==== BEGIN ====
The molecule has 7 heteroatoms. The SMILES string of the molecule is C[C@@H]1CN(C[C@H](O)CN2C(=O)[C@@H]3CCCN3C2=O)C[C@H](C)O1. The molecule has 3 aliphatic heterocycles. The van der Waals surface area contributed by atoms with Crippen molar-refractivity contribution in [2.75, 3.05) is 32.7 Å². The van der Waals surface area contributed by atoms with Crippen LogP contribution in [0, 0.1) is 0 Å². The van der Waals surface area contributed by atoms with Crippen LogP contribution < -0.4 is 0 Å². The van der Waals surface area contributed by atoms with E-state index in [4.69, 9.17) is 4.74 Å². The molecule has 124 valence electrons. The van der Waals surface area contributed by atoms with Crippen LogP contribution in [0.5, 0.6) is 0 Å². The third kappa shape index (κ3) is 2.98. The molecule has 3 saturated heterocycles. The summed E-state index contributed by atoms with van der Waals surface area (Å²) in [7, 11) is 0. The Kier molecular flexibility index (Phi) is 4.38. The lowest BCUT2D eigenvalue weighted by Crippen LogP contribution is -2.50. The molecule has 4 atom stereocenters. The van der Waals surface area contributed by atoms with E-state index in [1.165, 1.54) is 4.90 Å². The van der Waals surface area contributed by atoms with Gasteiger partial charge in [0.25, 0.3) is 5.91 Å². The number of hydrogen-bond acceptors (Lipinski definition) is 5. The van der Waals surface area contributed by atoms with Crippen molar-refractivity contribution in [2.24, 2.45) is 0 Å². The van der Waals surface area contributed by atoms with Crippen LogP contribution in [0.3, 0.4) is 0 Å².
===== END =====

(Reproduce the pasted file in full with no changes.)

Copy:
The molecule has 7 heteroatoms. The SMILES string of the molecule is C[C@@H]1CN(C[C@H](O)CN2C(=O)[C@@H]3CCCN3C2=O)C[C@H](C)O1. The molecule has 3 aliphatic heterocycles. The van der Waals surface area contributed by atoms with Crippen molar-refractivity contribution in [2.75, 3.05) is 32.7 Å². The van der Waals surface area contributed by atoms with Crippen LogP contribution in [0, 0.1) is 0 Å². The van der Waals surface area contributed by atoms with Crippen LogP contribution < -0.4 is 0 Å². The van der Waals surface area contributed by atoms with E-state index in [4.69, 9.17) is 4.74 Å². The molecule has 124 valence electrons. The van der Waals surface area contributed by atoms with Crippen LogP contribution in [0.5, 0.6) is 0 Å². The third kappa shape index (κ3) is 2.98. The molecule has 3 saturated heterocycles. The summed E-state index contributed by atoms with van der Waals surface area (Å²) in [7, 11) is 0. The Kier molecular flexibility index (Phi) is 4.38. The lowest BCUT2D eigenvalue weighted by Crippen LogP contribution is -2.50. The molecule has 4 atom stereocenters. The van der Waals surface area contributed by atoms with E-state index in [1.165, 1.54) is 4.90 Å². The van der Waals surface area contributed by atoms with Gasteiger partial charge in [0.25, 0.3) is 5.91 Å². The number of hydrogen-bond acceptors (Lipinski definition) is 5. The van der Waals surface area contributed by atoms with Crippen molar-refractivity contribution in [2.24, 2.45) is 0 Å². The van der Waals surface area contributed by atoms with Crippen LogP contribution in [0.3, 0.4) is 0 Å².